Then things get worse. After leaving Eve, Mark is confronted by Anissa, the female Viltrumite (that’s her on the right column of this volume’s cover). While the Vilturmites have an ongoing order to covertly re-populate their species by breeding with humans on the planet, Anissa has been disgusted by the quality of the human males she’s encountered. As it turns out, the only male she has found to be worthy of breeding with her is Mark. Our protagonist is really not interested in doing that with her, but she’s having none of it.
There’s no other way to describe what happens next: Anissa rapes Mark. He tries to fight her off, but the full-blooded Viltrumite has none of that and uses her greater strength to subdue him. It’s a disturbing scene, made even more so by the fact that Anissa keeps taunting him with the kind of dialogue that we’re used to seeing from a male rapist. “Do you honestly think I don’t realize how much you’d enjoy this?” “This is happening whether you want it or not.” “I don’t care what you want!” The whole encounter is skin-crawling in its depiction of sexual violence, which is undoubtedly what Kirkman and Ottley were trying to convey here.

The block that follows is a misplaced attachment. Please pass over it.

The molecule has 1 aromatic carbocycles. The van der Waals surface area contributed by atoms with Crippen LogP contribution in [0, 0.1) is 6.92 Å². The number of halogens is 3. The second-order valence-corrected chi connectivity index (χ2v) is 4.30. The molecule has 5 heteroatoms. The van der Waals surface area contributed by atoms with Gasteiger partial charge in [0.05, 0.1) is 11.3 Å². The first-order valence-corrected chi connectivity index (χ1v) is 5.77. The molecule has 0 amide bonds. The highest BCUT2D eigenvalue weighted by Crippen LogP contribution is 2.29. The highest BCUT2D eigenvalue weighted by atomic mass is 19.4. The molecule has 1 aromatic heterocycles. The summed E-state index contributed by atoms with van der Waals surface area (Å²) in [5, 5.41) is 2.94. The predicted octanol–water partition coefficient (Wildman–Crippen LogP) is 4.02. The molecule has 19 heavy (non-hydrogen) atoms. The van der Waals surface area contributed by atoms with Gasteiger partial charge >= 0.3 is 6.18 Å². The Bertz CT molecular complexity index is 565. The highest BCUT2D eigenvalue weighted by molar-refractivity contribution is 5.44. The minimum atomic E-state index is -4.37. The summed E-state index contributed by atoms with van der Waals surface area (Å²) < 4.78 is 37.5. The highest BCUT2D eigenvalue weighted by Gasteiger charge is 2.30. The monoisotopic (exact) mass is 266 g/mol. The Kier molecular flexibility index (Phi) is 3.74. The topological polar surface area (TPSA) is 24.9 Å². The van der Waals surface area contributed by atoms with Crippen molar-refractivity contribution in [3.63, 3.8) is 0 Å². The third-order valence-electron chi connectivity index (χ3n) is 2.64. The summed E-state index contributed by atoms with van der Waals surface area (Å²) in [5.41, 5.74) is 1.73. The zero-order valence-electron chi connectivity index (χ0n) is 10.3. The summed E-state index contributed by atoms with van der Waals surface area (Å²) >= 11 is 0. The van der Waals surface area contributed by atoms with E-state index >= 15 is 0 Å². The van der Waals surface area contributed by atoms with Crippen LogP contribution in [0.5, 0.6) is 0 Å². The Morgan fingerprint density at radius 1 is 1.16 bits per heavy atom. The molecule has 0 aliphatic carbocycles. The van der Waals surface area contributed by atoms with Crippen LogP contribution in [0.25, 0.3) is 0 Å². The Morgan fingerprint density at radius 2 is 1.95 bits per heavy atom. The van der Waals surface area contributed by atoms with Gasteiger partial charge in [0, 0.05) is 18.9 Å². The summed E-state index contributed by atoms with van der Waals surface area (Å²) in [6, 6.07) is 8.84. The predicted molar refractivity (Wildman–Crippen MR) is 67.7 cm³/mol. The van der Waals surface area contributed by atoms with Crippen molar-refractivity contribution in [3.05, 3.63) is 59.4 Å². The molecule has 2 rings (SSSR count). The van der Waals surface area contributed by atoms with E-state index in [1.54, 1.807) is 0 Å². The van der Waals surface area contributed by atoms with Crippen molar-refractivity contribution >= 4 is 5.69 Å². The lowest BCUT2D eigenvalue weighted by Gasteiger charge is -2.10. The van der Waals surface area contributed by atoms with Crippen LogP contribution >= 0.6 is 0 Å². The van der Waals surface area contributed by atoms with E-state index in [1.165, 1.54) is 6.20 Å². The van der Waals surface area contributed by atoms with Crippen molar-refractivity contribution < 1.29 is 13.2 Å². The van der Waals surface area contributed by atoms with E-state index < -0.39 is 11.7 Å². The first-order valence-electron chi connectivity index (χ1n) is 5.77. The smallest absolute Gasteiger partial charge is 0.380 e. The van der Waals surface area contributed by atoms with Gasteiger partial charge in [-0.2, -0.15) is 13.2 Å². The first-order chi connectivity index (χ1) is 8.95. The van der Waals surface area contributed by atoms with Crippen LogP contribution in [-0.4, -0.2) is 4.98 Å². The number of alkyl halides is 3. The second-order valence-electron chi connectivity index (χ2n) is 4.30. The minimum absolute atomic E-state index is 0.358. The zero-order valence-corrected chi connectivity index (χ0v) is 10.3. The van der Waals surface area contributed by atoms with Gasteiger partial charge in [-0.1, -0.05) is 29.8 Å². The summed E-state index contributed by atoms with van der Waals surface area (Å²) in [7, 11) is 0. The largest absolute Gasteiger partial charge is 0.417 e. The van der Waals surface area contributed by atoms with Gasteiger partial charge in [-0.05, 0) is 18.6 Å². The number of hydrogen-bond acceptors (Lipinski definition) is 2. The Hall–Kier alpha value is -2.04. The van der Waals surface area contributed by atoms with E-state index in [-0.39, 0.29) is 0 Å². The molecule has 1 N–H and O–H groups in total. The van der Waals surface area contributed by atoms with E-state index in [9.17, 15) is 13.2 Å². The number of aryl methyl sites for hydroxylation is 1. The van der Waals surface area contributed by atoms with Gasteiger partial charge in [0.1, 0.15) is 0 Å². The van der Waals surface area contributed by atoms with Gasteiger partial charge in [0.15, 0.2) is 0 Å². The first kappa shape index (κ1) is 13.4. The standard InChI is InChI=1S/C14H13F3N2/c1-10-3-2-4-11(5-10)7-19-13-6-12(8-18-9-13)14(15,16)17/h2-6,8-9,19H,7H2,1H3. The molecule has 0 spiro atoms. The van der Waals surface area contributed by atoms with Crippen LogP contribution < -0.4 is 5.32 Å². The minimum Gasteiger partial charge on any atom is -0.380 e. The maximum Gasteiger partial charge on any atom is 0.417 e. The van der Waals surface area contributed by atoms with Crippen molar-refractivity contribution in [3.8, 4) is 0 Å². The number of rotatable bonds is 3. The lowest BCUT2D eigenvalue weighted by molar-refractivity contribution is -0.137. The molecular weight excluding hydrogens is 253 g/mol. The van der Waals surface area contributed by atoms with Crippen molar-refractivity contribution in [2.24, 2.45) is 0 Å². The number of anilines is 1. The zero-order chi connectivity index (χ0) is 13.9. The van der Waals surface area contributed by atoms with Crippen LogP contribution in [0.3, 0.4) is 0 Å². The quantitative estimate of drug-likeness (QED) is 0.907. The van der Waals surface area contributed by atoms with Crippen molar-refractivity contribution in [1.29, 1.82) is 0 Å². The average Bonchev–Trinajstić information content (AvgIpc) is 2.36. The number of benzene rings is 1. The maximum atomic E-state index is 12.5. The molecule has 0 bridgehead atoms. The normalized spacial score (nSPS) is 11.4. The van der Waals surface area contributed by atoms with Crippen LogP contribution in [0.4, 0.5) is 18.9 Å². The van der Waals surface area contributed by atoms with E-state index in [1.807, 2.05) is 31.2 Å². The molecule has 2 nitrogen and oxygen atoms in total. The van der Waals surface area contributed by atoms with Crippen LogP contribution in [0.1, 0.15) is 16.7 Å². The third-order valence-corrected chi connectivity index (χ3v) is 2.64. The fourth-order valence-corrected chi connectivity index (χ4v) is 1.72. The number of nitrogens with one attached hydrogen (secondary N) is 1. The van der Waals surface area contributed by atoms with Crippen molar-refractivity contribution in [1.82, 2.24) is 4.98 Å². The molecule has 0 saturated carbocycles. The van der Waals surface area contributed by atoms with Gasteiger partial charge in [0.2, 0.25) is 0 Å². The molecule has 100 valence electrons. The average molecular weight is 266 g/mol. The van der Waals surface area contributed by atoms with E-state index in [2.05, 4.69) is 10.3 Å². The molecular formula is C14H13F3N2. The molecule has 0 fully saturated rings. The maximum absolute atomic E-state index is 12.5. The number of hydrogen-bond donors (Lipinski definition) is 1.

Rape is an ugly act regardless of who it’s happening to and who is perpetrating it. If you didn’t think that something like this could happen to a man, then prepare for a real shock to your system here. Anissa’s dialogue alone robs the scene of any obvious sexual gratification and the bloody violence only makes the scene more disturbing. The scene is also groundbreaking in its own way as I’m not aware of any other male lead in a superhero comic that has experienced a situation like this. Some might argue that it makes Mark look vulnerable and weak, but that’s part of the point here. Yes, there’s a message here about the insidiousness of rape and if it takes something like this to get more people to realize it then the choice to do it here was a worthy one.